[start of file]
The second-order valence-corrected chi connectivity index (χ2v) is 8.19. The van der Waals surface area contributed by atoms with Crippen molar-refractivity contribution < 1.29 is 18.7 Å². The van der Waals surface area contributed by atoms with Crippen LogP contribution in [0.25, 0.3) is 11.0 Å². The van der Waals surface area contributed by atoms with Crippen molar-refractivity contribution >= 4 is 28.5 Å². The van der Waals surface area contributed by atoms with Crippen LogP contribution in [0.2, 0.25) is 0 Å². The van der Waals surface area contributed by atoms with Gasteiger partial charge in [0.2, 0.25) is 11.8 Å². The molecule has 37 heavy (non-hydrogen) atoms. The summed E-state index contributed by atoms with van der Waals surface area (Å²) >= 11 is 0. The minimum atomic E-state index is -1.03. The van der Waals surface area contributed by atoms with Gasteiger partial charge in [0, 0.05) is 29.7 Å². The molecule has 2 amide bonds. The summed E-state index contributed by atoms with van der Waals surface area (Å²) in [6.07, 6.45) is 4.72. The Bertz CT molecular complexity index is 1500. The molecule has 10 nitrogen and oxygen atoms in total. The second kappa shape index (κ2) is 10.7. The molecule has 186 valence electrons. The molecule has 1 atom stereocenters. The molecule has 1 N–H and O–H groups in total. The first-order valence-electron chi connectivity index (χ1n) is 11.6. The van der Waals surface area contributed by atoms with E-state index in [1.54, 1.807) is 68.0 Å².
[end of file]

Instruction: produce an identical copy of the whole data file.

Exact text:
The second-order valence-corrected chi connectivity index (χ2v) is 8.19. The van der Waals surface area contributed by atoms with Crippen molar-refractivity contribution < 1.29 is 18.7 Å². The van der Waals surface area contributed by atoms with Crippen LogP contribution in [0.25, 0.3) is 11.0 Å². The van der Waals surface area contributed by atoms with Crippen molar-refractivity contribution >= 4 is 28.5 Å². The van der Waals surface area contributed by atoms with Crippen LogP contribution in [0.2, 0.25) is 0 Å². The van der Waals surface area contributed by atoms with Gasteiger partial charge in [0.2, 0.25) is 11.8 Å². The molecule has 37 heavy (non-hydrogen) atoms. The summed E-state index contributed by atoms with van der Waals surface area (Å²) >= 11 is 0. The minimum atomic E-state index is -1.03. The van der Waals surface area contributed by atoms with Gasteiger partial charge in [0, 0.05) is 29.7 Å². The molecule has 2 amide bonds. The summed E-state index contributed by atoms with van der Waals surface area (Å²) in [6.07, 6.45) is 4.72. The Bertz CT molecular complexity index is 1500. The molecule has 10 nitrogen and oxygen atoms in total. The second kappa shape index (κ2) is 10.7. The molecule has 186 valence electrons. The molecule has 1 atom stereocenters. The molecule has 1 N–H and O–H groups in total. The first-order valence-electron chi connectivity index (χ1n) is 11.6. The van der Waals surface area contributed by atoms with E-state index in [1.54, 1.807) is 68.0 Å².